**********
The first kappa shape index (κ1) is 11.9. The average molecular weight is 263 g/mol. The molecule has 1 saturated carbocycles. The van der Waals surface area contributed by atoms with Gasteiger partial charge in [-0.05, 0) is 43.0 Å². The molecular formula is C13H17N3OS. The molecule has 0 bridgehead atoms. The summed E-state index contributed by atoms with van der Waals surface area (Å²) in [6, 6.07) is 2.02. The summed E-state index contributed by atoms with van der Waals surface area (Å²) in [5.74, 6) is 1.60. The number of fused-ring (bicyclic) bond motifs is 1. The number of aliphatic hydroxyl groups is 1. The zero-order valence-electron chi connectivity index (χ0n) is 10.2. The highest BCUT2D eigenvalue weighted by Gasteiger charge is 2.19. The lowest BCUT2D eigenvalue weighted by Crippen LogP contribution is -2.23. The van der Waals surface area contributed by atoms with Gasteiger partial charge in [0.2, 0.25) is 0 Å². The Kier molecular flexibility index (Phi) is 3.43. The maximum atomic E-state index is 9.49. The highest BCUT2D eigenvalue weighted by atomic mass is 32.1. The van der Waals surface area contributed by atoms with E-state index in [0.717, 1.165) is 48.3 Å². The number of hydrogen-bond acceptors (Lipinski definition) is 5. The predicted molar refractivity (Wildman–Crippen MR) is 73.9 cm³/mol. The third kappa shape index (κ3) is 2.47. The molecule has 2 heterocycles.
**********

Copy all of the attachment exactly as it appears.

The first kappa shape index (κ1) is 11.9. The average molecular weight is 263 g/mol. The molecule has 1 saturated carbocycles. The van der Waals surface area contributed by atoms with Gasteiger partial charge in [-0.05, 0) is 43.0 Å². The molecular formula is C13H17N3OS. The molecule has 0 bridgehead atoms. The summed E-state index contributed by atoms with van der Waals surface area (Å²) in [6, 6.07) is 2.02. The summed E-state index contributed by atoms with van der Waals surface area (Å²) in [5.74, 6) is 1.60. The number of fused-ring (bicyclic) bond motifs is 1. The number of aliphatic hydroxyl groups is 1. The zero-order valence-electron chi connectivity index (χ0n) is 10.2. The highest BCUT2D eigenvalue weighted by Gasteiger charge is 2.19. The lowest BCUT2D eigenvalue weighted by Crippen LogP contribution is -2.23. The van der Waals surface area contributed by atoms with Gasteiger partial charge in [0.2, 0.25) is 0 Å². The Kier molecular flexibility index (Phi) is 3.43. The maximum atomic E-state index is 9.49. The highest BCUT2D eigenvalue weighted by atomic mass is 32.1. The van der Waals surface area contributed by atoms with E-state index in [0.717, 1.165) is 48.3 Å². The number of hydrogen-bond acceptors (Lipinski definition) is 5. The predicted molar refractivity (Wildman–Crippen MR) is 73.9 cm³/mol. The third kappa shape index (κ3) is 2.47. The molecule has 2 heterocycles.